What's the best way to learn about business? According to Sam Spadafora, chairman and CEO of Chordiant Software, it's working with a start-up company. "With start-ups, you reach out and you grab as much as you can handle and grow from there," he says. "Everybody should go through it at least once or twice." Spadafora relished his opportunity to take the helm at Chordiant, his second start-up. He was tapped for the CEO role while he was serving on Chordiant's advisory board, and as CEO and chairman, took the company public. An avid skier and golfer, Spadafora carefully chose Chordiant. "I avoided the CEO role forever," he says. "I saw this as an opportunity to end my career as a CEO because of the confidence I had in the team, many of whom I had worked with in several different companies."
Spadafora's goal is to claim the business to individual space within the enterprise. Chordiant offers a solution that provides a single view of each customer, no matter how they choose to communicate with the enterprise, and a consistent, personalized process for every interaction. "There is this whole other area out there, and that's when you want to reach out and touch that customer directly and not go through a dealer or sales organization," Spadafora says. "Now we're highly focused on some of the biggest enterprises in the world in the financial community and telecommunications. We're teaming with Accenture and EDS and IBM--the biggest names out there who thrive in supporting the financial services marketplace."
Judging by the company's second quarter numbers, which showed net revenues up 151 percent over 2000, the company is well on its way toward meeting its goal. Part of Spadafora's plan was not letting a cooling marketplace hold them up. "When the market started slowing down, we made the decision that we were not going to be drones and sit in the background until things got better--we were going to get very proactive in acquisitions." The company has made four acquisitions and is looking to do more. "They come from all aspects," Spadafora says. "One was a public company, one was a division of a company, one was a pure technology buy."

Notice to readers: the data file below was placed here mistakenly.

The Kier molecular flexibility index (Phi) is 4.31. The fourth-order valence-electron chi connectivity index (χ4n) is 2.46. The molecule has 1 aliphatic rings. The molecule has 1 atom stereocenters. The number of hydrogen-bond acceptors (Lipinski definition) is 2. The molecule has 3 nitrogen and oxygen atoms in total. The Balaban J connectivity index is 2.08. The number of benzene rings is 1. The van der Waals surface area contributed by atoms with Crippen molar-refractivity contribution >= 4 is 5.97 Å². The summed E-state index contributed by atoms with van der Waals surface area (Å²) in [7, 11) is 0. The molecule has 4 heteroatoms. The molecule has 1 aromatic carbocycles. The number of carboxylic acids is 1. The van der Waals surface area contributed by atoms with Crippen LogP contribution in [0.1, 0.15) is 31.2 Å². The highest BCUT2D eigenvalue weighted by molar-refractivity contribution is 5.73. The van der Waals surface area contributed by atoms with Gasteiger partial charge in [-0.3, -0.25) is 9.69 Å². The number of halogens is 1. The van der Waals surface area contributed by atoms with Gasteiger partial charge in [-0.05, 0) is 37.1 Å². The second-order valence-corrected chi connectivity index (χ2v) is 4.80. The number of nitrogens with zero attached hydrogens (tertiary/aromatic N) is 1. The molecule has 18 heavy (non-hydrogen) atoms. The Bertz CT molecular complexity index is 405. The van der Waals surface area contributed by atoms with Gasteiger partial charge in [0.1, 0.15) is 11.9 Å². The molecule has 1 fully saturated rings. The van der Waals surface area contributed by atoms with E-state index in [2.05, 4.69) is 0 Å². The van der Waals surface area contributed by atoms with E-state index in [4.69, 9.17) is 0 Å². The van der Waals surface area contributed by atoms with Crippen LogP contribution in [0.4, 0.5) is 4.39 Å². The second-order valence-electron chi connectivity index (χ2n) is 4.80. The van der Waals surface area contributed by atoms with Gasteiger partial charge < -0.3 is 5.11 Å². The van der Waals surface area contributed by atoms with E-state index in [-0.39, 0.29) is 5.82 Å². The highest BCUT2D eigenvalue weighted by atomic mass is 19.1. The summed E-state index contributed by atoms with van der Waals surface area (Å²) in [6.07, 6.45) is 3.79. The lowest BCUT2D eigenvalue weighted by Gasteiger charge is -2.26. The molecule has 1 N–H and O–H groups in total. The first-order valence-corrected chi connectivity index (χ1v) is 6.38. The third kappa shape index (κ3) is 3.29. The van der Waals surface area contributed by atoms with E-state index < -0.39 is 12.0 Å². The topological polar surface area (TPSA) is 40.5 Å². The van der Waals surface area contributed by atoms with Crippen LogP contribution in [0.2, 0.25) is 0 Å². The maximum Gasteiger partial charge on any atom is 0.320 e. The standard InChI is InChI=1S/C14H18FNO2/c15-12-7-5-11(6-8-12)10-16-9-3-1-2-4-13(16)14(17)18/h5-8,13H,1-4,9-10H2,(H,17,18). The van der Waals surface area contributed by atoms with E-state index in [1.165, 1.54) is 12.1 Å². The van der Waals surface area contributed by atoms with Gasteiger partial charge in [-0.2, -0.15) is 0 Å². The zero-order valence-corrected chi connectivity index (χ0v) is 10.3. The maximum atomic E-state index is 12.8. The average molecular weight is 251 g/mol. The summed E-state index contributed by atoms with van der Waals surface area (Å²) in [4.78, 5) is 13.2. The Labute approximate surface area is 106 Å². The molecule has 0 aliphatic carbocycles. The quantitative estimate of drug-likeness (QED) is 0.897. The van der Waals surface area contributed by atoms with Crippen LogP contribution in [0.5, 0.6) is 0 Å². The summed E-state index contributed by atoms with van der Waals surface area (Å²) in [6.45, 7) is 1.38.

Spadafora's team is important to him. "My mission here was to make this a great place to work, where people could truly be developed and grow with their career." Spadafora feels he has accomplished this. "We were able to promote internally from a president and COO in the company," he says, "which is always nice. We were able to promote internally to the CTO's role, and the U.S. VP of sales was an internal promotion. I think people look to the company and say that's a company that really grows their people. And we were able to point to a lot of key positions in the company and say that's true."